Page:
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When most people hear the word “fairy” they also think of wizards, unicorns and flying horses. Often found alongside those images, as well as those of dragons, big guys with swords and scantily-clad maidens, fairies have been a popular part of Western tattoo culture since the 1970s.
Most often, fairy tattoos are based on illustration art. The world of science fiction and fantasy has several artists noted especially for their fairy designs and paintings. Sometimes the tattoo client will want a reproduction of a favorite image, other times the original artwork is used to inform and inspire an original piece of art that is meant to represent the visual style of the original illustrator.
There is so much variety in the fairy world, you can pretty much have your fairy custom-designed to your specifications. One of the key elements to nearly every fairy image is the wings of the fairy. Almost universally, fairies are depicted as winged creatures. Sometimes they appear very human after that, other times the faces and features are more fantastical or animalistic. Hair styles, skin coloring, eyes, and teeth are all variable. Is your fairy benevolent or malevolent? Some fairies are helpful and friendly, others are more like little tricksters. Does your fairy have wings like a butterfly, or more like a bat?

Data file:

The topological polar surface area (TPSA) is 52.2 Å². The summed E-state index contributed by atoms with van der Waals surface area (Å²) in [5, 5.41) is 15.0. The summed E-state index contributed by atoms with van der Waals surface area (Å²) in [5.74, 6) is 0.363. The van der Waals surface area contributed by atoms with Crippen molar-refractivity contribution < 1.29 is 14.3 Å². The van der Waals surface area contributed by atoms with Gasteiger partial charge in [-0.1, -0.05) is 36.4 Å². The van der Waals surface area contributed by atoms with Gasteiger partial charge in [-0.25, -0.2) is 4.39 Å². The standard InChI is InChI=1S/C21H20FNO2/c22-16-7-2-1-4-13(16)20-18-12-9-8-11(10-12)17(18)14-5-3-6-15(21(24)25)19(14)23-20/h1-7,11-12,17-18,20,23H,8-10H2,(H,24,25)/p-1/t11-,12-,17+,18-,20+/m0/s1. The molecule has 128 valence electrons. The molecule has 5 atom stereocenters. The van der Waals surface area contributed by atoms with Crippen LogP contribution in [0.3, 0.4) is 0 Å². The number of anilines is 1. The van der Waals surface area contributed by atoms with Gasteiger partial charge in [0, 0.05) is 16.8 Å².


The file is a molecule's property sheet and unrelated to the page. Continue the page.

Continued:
Fairy tattoos can be tiny little designs, hidden on an hip or on a shoulder. Or they can be large images, rendered as a singular design, or your fairy can be part of a larger scene, possibly with the aforementioned unicorn or peeking out from behind a flowering branch. Often the wings allow the design to be fitted well to the shape of the upper arm or lower leg.
Two artists particularly stand out for their fairy designs. One is Brian Froud. He is the illustrator behind a wide range of art books depicting fairies, dragons, elves, gnomes. He’s also worked collaboratively, handling creature design for the movie THE DARK CRYSTAL, and working with Monty Python-alumnus Terry Jones on a series authored by the ficticious Lady Cottington. This character, written by Jones, shows her collection of “pressed” faeries, illustrated by Froud, as though they were quickly caught as the pages of the young girl's diary journal were slammed shut on them.
Illustrator Amy Brown has virtually made a career of painting fairies. Her fairy images span the range from playful sprites to bold-winged goddesses. Most often her images are named after a season, spirit or energy, so be sure to check the names of images that you like or don’t like to see what the artist was expressing in the illustration. You might like to have your tattooist combine parts of different fairies to make the expressesion exactly what you want.
If you're looking for tattoo designs or ideas, you might like
500 Tattoo Designs
by Henry Ferguson
The Sketchbook: 80 Unique Designs by the World's Finest Tattoo Artists
by Nancy Heimburger and Marco Bratt
Content copyright © 2013 by Rae Schwarz. All rights reserved.
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